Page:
The Laws of Writing

I wish I could engrave this in every writer’s mind. Basically, it’s a simple tenet: you have to know the rules before you can break them. But let’s skip the “breaking” part and realize that we must know the rules.

We writers—we creative types—balk at the idea of rules and laws pertaining to our craft, but guess what? They’re there, and they make us better at what we do.

Often, potential clients will write to me, letting me know they want just a proofread, that they’ve already edited, that they’re pleased with the piece as is and just want to be sure they don’t have typos. These are the hardest manuscripts for me to work on because more often than not, what the client is “pleased with” is sub-par. Who wants to be par much less sub-par?Β But they’re not interested in an honest critique, just that they have no typos. So I do what I’m told. Usually. I accept this type of job less and less these days.

Their attitude should anger every indie author out there. Many indies are scrambling to overcome the stigma of being self-published and to a certain extent are winning. Being independent is gaining in respectability—particularly since so many big-name authors are dipping a toe into the more lucrative waters. But as long as there are writers who don’t care about the quality of their work, the stigma will remain.

I suppose I can’t preach to everyone, even though I try. If I could, I’d tell them toΒ study the craft! Talent is great, but can you imagine how brilliantly talent will shine when coupled with mastery? Having a compelling story is great, but how much greater would it be if told in a compelling fashion?

Sigh. I guess my frustration is showing.

But seriously, if you’ve sent your work out for edit or critique by a professional, take the feedback seriously. Study up on the things that seem to be a weakness for you. And if you haven’t sent your work out for edit or critique, you should. Even the best of writers have professionals go over their work. Why should you be different?

Yes. My frustration is definitely showing. Rant over. I’ll hush now.

About Linda W. Yezak

Author/Freelance Editor/Speaker (writing and editing topics).
This entry was posted in write tips, Writing, Writing Tips and tagged , , , , . Bookmark the permalink.

12 Responses to The Laws of Writing

  1. vaniamargene says:

    I love this, and I say it all the time. Being indie doesn’t give you an excuse to do whatever you please. There are conventions that can’t be broken, and if someone tries, (and maybe succeeds) it’s not going to be by an unknown indie author. Being “creative” isn’t being ground-breaking. It’s hurtful to all of us trying to make a living as an indie author. Stand out by writing page-turning plots, well-rounded characters, and in a style that readers want and expect from a book. (My rant is over, too.)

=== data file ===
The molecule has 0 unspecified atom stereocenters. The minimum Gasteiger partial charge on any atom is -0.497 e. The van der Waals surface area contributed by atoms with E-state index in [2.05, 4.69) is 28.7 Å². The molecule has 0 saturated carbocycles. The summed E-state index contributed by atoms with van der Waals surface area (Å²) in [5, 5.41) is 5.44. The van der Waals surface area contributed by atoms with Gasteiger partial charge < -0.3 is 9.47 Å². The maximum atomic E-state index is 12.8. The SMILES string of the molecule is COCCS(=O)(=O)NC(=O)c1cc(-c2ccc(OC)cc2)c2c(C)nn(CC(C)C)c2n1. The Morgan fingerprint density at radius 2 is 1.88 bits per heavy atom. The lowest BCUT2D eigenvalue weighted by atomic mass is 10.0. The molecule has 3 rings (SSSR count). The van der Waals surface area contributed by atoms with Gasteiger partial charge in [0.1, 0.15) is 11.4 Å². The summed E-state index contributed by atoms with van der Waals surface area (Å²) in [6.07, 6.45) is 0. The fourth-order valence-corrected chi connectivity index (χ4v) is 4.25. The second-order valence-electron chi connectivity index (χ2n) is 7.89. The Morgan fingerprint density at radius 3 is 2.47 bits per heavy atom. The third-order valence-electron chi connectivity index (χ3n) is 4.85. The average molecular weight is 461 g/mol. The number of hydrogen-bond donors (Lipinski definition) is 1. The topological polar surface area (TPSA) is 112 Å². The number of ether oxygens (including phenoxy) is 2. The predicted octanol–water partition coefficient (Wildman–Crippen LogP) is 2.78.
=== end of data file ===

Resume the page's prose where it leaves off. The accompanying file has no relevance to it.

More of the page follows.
2. Cecilia Marie Pulliam says:

    I have tossed my share of bad books. Some don’t even bother with punctuation. They head hop until I have a headache, and the list goes on. As a reader, I am clapping my hands in agreement.

    However, as an author (I guess I’ll use that term), I cringe.

    It’s a ton of work to edit a manuscript, and editors are worth every dime. Having said that, if money were no object . . .

    I sometimes think the poor aren’t meant to publish, write maybe, but not publish, unless we can somehow garner the attention of a traditional publisher. Sigh. Hard truth isn’t always easy to swallow (even with a dollop of sugar added. πŸ˜‰ )

    Those of us who really do want to write the best book possible use Beta Readers and critique partners, listen to constructive criticism, read books on writing, grammar, and plotting. We subscribe to forums, newsletters, and blogs. (This is one of my favorites πŸ™‚ ). However, without being able to afford professional editing . . .

    Something I have chewed on for a long, long time.

    Thank you for your honest, and always helpful opinions, Linda. I know you want authors to produce the best books possible, whether they are traditionally published or Indie. It does reflect back on all authors.


    • The best thing to do is to network. is one place for Christians to do that, but there are others, and they don’t cost a penny. Another thing to do is to find an editor who will work with you within your budget. There are many who will—myself included. Another option is to trade services with someone. Studying the how-to books and practicing helps tremendously

      It’s true, hiring an editor and joining professional organizations can be expensive (though so well worth it). But there are ways to get quality help. As for you, Ceci, all you have to do is ask. You know I’m here for you.

      Liked by 1 person

      • Cecilia Marie Pulliam says:

        I would love your help! Would I be taking an unfair advantage of your generosity and friendship? I would never want to do that. Then, I suppose you wouldn’t offer it you felt that way . . . πŸ˜€ And I would return your generosity anyway I could, ***Bigger Grin***

        I am still a member of Christianwriters,com. And, I will take up your other suggestions too. Thank you!


  3. Gay Ingram says:

    Keep on preaching…and I will too.


  4. K.M. Weiland says:

    Such a lovely quote. It pretty much covers every angle!


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